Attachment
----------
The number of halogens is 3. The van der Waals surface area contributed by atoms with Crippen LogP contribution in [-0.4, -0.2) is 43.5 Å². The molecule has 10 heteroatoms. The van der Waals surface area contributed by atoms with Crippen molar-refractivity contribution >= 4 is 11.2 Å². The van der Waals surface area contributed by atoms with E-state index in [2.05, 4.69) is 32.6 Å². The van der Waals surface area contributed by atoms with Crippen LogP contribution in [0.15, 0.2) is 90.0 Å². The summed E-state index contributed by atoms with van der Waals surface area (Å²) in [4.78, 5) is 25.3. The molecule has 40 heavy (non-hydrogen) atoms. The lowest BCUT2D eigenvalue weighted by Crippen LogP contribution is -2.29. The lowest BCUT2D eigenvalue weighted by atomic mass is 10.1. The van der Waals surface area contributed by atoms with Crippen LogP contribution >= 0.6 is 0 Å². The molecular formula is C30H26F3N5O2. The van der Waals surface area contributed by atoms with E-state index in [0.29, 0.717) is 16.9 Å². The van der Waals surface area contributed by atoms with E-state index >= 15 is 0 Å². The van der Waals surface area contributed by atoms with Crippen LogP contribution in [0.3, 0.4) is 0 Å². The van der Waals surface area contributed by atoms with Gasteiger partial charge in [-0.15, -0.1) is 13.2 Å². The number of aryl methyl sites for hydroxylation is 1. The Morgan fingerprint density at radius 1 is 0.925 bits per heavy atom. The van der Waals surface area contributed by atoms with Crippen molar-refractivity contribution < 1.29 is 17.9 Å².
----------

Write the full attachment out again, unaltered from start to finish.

The number of halogens is 3. The van der Waals surface area contributed by atoms with Crippen LogP contribution in [-0.4, -0.2) is 43.5 Å². The molecule has 10 heteroatoms. The van der Waals surface area contributed by atoms with Crippen molar-refractivity contribution >= 4 is 11.2 Å². The van der Waals surface area contributed by atoms with E-state index in [2.05, 4.69) is 32.6 Å². The van der Waals surface area contributed by atoms with Crippen LogP contribution in [0.15, 0.2) is 90.0 Å². The summed E-state index contributed by atoms with van der Waals surface area (Å²) in [4.78, 5) is 25.3. The molecule has 40 heavy (non-hydrogen) atoms. The lowest BCUT2D eigenvalue weighted by Crippen LogP contribution is -2.29. The lowest BCUT2D eigenvalue weighted by atomic mass is 10.1. The van der Waals surface area contributed by atoms with Crippen LogP contribution >= 0.6 is 0 Å². The molecular formula is C30H26F3N5O2. The van der Waals surface area contributed by atoms with E-state index in [0.29, 0.717) is 16.9 Å². The van der Waals surface area contributed by atoms with E-state index >= 15 is 0 Å². The van der Waals surface area contributed by atoms with Crippen LogP contribution in [0.3, 0.4) is 0 Å². The van der Waals surface area contributed by atoms with Gasteiger partial charge in [-0.15, -0.1) is 13.2 Å². The number of aryl methyl sites for hydroxylation is 1. The Morgan fingerprint density at radius 1 is 0.925 bits per heavy atom. The van der Waals surface area contributed by atoms with Crippen molar-refractivity contribution < 1.29 is 17.9 Å².